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Antwerp foils terror attack by Tunisian who had been ordered to leave the country

Police arrested a African Muslim in Antwerp in Belgium who tried to rush into shoppers with his vehicle, less than 24 hours after the attack in London.

Published: March 24, 2017, 9:10 am

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    Antwerp

    People had dodged the speeding car not to be killed. It is still unclear whether there were any serious injuries. The man is thought to originate from an North African country.

    Police seized knives and a gun in his car. The attack comes a day after a similar attack in London during which four people died and 40 were injured.

    The vehicle of the alleged Antwerp attacker was also transporting containers filled with liquid gas.

    Terrified pedestrians ran out of the way of the car in The Meir shopping street in Antwerp on Thursday as the vehicle was gathering speed. Witnesses said they had ducked when the driver had stepped on the pedal.

    The alleged attacker, who was wearing camouflage clothing, was later arrested by the police, local media reported.

    The incident is being investigated as a possible terrorist attack, a federal prosecutor confirmed and added that the suspect was a French national living in France.

    Local media said he was a 39-year-old Muslim known as Mohamed R. The French-Tunisian Mohamed R. was also asked by Belgium to leave the country.

    A week ago, he was arrested in Rotterdam, in the Netherlands. Dutch newsagency AD.nl reported the arrest on Friday based on information from the Belgian newspaper Het Laatste Nieuws.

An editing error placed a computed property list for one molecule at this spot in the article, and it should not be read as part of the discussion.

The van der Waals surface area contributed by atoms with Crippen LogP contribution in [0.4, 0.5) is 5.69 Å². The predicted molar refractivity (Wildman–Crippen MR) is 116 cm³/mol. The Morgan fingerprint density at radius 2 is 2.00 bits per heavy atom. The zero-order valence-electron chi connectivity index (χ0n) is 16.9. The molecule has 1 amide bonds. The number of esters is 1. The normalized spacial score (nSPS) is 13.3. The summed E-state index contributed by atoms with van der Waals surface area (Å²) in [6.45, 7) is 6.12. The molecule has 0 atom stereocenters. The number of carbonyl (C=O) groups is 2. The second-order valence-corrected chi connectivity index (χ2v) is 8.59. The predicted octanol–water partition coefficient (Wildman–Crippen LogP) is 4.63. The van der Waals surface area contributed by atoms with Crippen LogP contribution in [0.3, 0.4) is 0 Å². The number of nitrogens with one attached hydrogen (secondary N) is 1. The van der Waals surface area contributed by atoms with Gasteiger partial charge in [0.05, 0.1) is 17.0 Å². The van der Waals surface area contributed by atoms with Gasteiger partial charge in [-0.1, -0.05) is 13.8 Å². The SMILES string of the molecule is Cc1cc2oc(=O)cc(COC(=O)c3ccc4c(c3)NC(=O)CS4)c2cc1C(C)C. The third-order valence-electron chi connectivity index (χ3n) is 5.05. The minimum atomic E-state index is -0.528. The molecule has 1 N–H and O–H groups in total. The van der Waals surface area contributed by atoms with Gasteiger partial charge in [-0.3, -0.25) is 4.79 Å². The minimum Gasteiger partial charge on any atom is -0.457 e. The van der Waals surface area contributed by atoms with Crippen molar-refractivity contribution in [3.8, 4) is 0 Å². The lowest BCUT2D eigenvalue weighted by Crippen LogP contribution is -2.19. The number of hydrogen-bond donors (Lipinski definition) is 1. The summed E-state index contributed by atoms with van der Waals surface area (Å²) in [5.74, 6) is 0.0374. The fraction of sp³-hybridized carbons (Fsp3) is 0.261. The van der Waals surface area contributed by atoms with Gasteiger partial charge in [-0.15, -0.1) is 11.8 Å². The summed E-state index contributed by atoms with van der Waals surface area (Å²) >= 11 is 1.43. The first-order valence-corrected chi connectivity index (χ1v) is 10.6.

He was arrested for unknown reasons in Rotterdam on Friday 17 March. There he received the order to leave the Netherlands, according to AD.nl. He was later questioned at the home of a friend in Hoboken, Belgium on Monday evening.

    Police in the Belgian port city said the vehicle was registered in France, and was noticed when it approached the busy Scheldt River area.

    In January, the country’s largest local police force, which is stationed in Antwerp, launched a pilot program to recruit local Muslim officers, especially applicants with immigration backgrounds.

    But the tough federal entrance exam that requires a knowlegde of Flemish as well as French, have prevented such applicants from passing.

    Almost half of Antwerp’s residents have an immigrant background, but only 7 percent of the 2 600-strong police are non-Europeans.

    If the pilot program is successful, the authorities said they would implement the program nationwide to “diversify” the police in order to be able to cope with mounting terrorism.

    The British police have since released more information about the four victims of the London terrorist attacks, as well as the attacker who was shot dead by police. He was apparently also known by other names.

    Police on Thursday announced the attacker’s identity as Khalid Masood, but it came to light that he was born as “Adrian Elms” in Kent in 1964. Eight people, all Asian Muslims, are still in custody in connection with the attack.

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